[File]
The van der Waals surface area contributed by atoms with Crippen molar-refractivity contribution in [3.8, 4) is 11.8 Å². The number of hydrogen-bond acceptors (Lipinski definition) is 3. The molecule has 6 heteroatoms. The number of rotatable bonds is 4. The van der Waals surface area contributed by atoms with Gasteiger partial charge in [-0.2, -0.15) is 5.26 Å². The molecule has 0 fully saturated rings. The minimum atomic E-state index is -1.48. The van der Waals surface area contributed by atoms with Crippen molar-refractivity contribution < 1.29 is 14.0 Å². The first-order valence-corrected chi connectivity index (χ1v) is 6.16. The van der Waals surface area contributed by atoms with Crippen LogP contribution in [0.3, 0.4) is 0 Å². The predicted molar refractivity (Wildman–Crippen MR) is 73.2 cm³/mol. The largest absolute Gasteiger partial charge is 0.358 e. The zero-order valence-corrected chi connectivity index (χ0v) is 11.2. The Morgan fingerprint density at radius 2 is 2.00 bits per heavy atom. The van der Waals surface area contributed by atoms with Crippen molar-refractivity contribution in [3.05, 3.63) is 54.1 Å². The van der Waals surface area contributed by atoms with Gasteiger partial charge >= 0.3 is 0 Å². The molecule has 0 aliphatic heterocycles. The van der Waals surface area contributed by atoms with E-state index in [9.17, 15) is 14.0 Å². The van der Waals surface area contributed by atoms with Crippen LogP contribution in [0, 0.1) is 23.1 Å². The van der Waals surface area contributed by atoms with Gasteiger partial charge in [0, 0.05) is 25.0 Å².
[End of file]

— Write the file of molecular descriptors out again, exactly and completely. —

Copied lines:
The van der Waals surface area contributed by atoms with Crippen molar-refractivity contribution in [3.8, 4) is 11.8 Å². The number of hydrogen-bond acceptors (Lipinski definition) is 3. The molecule has 6 heteroatoms. The number of rotatable bonds is 4. The van der Waals surface area contributed by atoms with Gasteiger partial charge in [-0.2, -0.15) is 5.26 Å². The molecule has 0 fully saturated rings. The minimum atomic E-state index is -1.48. The van der Waals surface area contributed by atoms with Crippen molar-refractivity contribution < 1.29 is 14.0 Å². The first-order valence-corrected chi connectivity index (χ1v) is 6.16. The van der Waals surface area contributed by atoms with Crippen LogP contribution in [0.3, 0.4) is 0 Å². The predicted molar refractivity (Wildman–Crippen MR) is 73.2 cm³/mol. The largest absolute Gasteiger partial charge is 0.358 e. The zero-order valence-corrected chi connectivity index (χ0v) is 11.2. The Morgan fingerprint density at radius 2 is 2.00 bits per heavy atom. The van der Waals surface area contributed by atoms with Crippen molar-refractivity contribution in [3.05, 3.63) is 54.1 Å². The van der Waals surface area contributed by atoms with Gasteiger partial charge >= 0.3 is 0 Å². The molecule has 0 aliphatic heterocycles. The van der Waals surface area contributed by atoms with E-state index in [9.17, 15) is 14.0 Å². The van der Waals surface area contributed by atoms with Crippen LogP contribution in [0, 0.1) is 23.1 Å². The van der Waals surface area contributed by atoms with Gasteiger partial charge in [0, 0.05) is 25.0 Å².